Atomki, Hungary

MTA Atomki is a research institute of the Hungarian Academy of Sciences and a national accelerator center. Since its foundation in 1954, nuclear physics by particle accelerators has been one of its main research fields. Today, Atomki is a multidisciplinary research center, where atomic and molecular physics, ion-beam physics, surface sciences and environmental research have grown to similarly important fields.

Most topics and activities are connected to the methodology and the instrumentation of accelerator-based nuclear physics. Atomki has an MGC-20E Cyclotron (K=20), Van de Graaff accelerators with 1 MV and 5 MV terminal voltages, an Electron Cyclotron Resonance ion source, and a MICADAS 200kV AMS facility for radiocarbon dating.

Atomki Accelerator Centre is a registered open access strategic research infrastructure in the Hungarian Infrastructure Register NEKIFUT (a national register for ESFRI) and the European register MERIL. The newest accelerator is a 2 MV Tandetron (High Voltage Engineering Europa, HVEE), inaugurated in 2015. Its full configuration has been completed in October 2018 with a dual Multicusp ion source (providing high intensity and high brightness H and He ion beams) and a Cesium sputtering ion source the heavier ions, as well as a high energy extension featuring a large 90-degree analyzing magnet and slits feedback energy stabilization.

A scanning nuclear nanoprobe endstation is currently under construction. The Tandetron Laboratory is also equipped with a complex analytical endstation (PIXE, RBS, ERDA, IBIL, etc.) produced by National Electrostatics Corp. (NEC). The external beam setup is equipped with a RaySpec X-ray detector cluster to allow very large solid angle detection for PIXE analyses. Several other beamlines will also be available for present and future users both internal and external.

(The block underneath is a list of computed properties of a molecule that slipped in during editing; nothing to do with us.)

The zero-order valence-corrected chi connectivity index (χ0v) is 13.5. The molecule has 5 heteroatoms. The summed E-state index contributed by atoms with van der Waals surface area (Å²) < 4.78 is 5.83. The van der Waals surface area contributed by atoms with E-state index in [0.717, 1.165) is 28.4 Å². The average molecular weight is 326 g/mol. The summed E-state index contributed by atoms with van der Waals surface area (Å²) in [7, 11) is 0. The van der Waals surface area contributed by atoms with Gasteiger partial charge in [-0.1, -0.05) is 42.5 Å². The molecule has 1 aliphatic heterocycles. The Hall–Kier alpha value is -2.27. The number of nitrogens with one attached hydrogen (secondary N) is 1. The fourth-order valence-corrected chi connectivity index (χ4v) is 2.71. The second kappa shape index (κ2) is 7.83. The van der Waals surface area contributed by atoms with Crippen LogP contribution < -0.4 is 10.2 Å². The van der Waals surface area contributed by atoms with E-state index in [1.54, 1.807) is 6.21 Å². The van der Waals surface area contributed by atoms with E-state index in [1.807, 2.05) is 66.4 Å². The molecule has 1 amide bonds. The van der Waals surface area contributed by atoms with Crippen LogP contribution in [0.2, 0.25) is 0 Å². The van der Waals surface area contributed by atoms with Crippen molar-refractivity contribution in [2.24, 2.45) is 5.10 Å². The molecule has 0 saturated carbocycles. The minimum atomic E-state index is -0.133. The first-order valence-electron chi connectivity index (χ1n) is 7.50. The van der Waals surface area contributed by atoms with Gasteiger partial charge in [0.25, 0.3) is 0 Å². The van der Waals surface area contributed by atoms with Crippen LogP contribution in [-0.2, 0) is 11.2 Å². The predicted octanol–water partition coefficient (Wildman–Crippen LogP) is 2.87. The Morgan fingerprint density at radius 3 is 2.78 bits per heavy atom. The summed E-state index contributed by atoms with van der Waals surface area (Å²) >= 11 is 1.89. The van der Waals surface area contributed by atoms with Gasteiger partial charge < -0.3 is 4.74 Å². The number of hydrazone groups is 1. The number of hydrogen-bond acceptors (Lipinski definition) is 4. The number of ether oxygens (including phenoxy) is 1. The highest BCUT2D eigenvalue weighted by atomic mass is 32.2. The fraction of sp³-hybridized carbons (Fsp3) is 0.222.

A virtual tour of the Tandetron Laboratory featuring its equipment and beamlines is available at ATOMKI.


Atomki’s main areas of competence:

  • nuclear physics by particle accelerators
  • multidisciplinary research center: atomic and molecular physics, ion beam physics, surface sciences, and environmental research

Role in RADIATE:

    • contributing to joint research activities: “Detectors and Electronics”
      Atomki and RBI will explore radiation detectors and low-noise detectors for different secondary products (ions, electrons, photons) in the range of ion energies above a few hundred keV
    • contributing to joint research activities: “Beams and Sources” Atomki will do beam optics calculations and test calculated configurations for nanoprobes on the Tandetron equipped with the Multicusp ion source
    • implementation of an innovation manager to boost industry service activities


The ion beam analytical endstation allows PIXE, RBS, ERDA, IBIL, and channeling experiments. (National Electrostatics Corp.) ©  Atomki / I. RajtaThe MeV ion nanoprobe setup at Atomki features new generation quadrupole magnets in a spaced triple configuration. (Oxford Microbeams Ltd.) © Atomki / I. RajtaPanoramic view of Atomki's Tandetron Laboratory (Nov 2018). The accelerator is equipped with a dual multicusp ion source for H and He, and a Cesium sputter ion source, as well as a 90-degree analyzing magnet to allow slit stabilization ©  Atomki / R. RaczTandetron accelerator at Atomki. (High Voltage Engineering Europa B.V.)



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